While the majority of us remain current with our yearly physical, dental cleaning, and eye examination, we typically forget to give thought to the well-being of our hearing. And when our hearing does start to weaken, it takes place so gradually that we hardly notice and fail to take action. It’s this lack of interaction with hearing care professionals that makes people wonder what the profession actually involves.

And that’s a shame, because hearing care professionals serve as a significant part of the healthcare system. It’s through the hearing care professional that the correct operation of one of our principal senses — one in which we have a tendency to take for granted — is maintained or repaired.

Because we take hearing for granted, we usually also fail to realize just how critical hearing is. With precise hearing, we can improve attention, appreciate the details of sound, converse better, and strengthen working relationships. And the hearing care professionals are the ones who ensure that this vital sense is functioning correctly.

If you’d like to learn more about this interesting but little-known healthcare field — or if you’re thinking of entering the field yourself — read on.

Attraction to the hearing care field

Hearing care professionals are driven to the field for numerous reasons, but a couple different primary motivating factors are consistently present. First, many practitioners have endured, and continue to suffer from, hearing complications themselves. Considering that they were themselves helped by a hearing care professional, the need to repay the favor for other people is strong.

As an example, Zoe Williams, a hearing care professional in Australia, has moderate to profound hearing loss in both ears. This could have led to an inability to communicate, but thanks to cochlear implants and hearing aids, Zoe is presently able to communicate normally. Knowing first-hand how improved hearing leads to a much better life, Zoe was motivated to enter the field and to help others in a similar manner.

Other practitioners are pulled into the hearing care field because of its unique blend of counseling, problem solving, science, and technology. In addition to studying the science of hearing and the engineering of hearing technology, practitioners also learn how to work with people in the role of a counselor. Coping with hearing loss is a sensitive situation, and patients present an assortment of emotions and personalities. Practitioners must be able to apply the “soft skills” necessary to manage these issues and must work with patients on a personal level to beat hearing loss.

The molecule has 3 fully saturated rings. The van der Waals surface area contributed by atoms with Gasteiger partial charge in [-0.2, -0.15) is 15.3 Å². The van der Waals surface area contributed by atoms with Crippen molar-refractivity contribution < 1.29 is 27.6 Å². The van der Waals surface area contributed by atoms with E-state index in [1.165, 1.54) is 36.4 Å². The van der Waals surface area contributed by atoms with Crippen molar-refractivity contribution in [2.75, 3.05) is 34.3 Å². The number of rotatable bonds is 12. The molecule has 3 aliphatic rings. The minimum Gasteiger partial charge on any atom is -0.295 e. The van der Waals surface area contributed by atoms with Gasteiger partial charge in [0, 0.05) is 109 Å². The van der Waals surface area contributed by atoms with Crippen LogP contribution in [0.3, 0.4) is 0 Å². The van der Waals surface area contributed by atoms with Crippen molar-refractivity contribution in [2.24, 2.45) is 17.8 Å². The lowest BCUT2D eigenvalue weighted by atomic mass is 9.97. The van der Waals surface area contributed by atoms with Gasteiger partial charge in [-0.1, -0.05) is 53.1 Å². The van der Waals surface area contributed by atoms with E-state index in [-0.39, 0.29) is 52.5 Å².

Training and education

Part of the allure of working in the hearing care profession is the compelling mix of subject areas included as part of the schooling and training. Those pursuing a career in the field master fascinating topics in varied fields such as:

  • Biology – topics include the anatomy and physiology of hearing, balance, the ear, and the brain, as well as classes in hearing and balance disorders and pharmacology.
  • Physics – topics include the physics of sound, acoustics, and psychoacoustics (how the brain processes sound).
  • Engineering – topics include the creation and functioning of hearing technology such as assistive listening devices, hearing aids, and cochlear implants, as well as the programming of digital hearing aids.
  • Counseling – topics include how to interview patients, how to teach coping skills, and how to train on the use of hearing aids, as well as other fascinating topics in psychology and counseling.
  • Professional practice – topics include diagnosing hearing problems, carrying out and interpreting hearing tests, employing hearing treatments, fitting and programming hearing aids, professional ethics, and starting a business.

Job functions

Hearing care professionals work in a diversity of settings (schools, hospitals, private practices) performing diverse tasks such as research, teaching, and diagnosing and treating hearing and balance issues.

Conventional duties consist of conducting diagnostic tests, interpreting hearing tests, and working with patients on finding the optimal hearing treatment, often times including the use of hearing aids. Hearing care professionals custom-fit and program hearing aids to best fit the individual and will instruct the patient on how to use and maintain them. Hearing care professionals also work with employers and businesses to reduce the risk of hearing injuries in noisy work locations.


The benefits reported most frequently by those in the hearing care profession revolve around the potential to positively influence people’s lives on a very personalized level. Lifelong friendships between patients and hearing specialists are also common as a result of the personal nature of care.

When patients convey that they can hear again for the first time in ages, the emotions can be intense. Patients often describe a sense of reconnection to the world and to family, in addition to improved relationships and an elevated overall quality of life.

How many vocations can claim that kind of personal impact?

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